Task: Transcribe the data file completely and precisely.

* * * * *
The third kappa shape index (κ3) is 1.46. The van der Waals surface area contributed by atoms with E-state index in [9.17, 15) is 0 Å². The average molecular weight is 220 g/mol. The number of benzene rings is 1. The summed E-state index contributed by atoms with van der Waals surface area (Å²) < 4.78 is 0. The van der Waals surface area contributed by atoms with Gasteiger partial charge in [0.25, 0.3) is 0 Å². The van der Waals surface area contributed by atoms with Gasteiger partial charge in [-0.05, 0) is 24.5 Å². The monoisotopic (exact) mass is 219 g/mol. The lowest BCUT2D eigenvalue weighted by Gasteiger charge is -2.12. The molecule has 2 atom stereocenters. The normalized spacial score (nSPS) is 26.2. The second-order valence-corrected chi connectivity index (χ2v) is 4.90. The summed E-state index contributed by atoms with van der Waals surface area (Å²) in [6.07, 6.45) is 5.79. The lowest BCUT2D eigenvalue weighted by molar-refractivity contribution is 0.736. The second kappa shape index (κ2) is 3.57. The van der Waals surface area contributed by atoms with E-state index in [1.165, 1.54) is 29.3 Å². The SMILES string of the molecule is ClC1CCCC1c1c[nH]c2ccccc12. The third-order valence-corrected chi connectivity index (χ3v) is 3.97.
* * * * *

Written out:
The third kappa shape index (κ3) is 1.46. The van der Waals surface area contributed by atoms with E-state index in [9.17, 15) is 0 Å². The average molecular weight is 220 g/mol. The number of benzene rings is 1. The summed E-state index contributed by atoms with van der Waals surface area (Å²) < 4.78 is 0. The van der Waals surface area contributed by atoms with Gasteiger partial charge in [0.25, 0.3) is 0 Å². The van der Waals surface area contributed by atoms with Gasteiger partial charge in [-0.05, 0) is 24.5 Å². The monoisotopic (exact) mass is 219 g/mol. The lowest BCUT2D eigenvalue weighted by Gasteiger charge is -2.12. The molecule has 2 atom stereocenters. The normalized spacial score (nSPS) is 26.2. The second-order valence-corrected chi connectivity index (χ2v) is 4.90. The summed E-state index contributed by atoms with van der Waals surface area (Å²) in [6.07, 6.45) is 5.79. The lowest BCUT2D eigenvalue weighted by molar-refractivity contribution is 0.736. The second kappa shape index (κ2) is 3.57. The van der Waals surface area contributed by atoms with E-state index in [1.165, 1.54) is 29.3 Å². The SMILES string of the molecule is ClC1CCCC1c1c[nH]c2ccccc12. The third-order valence-corrected chi connectivity index (χ3v) is 3.97.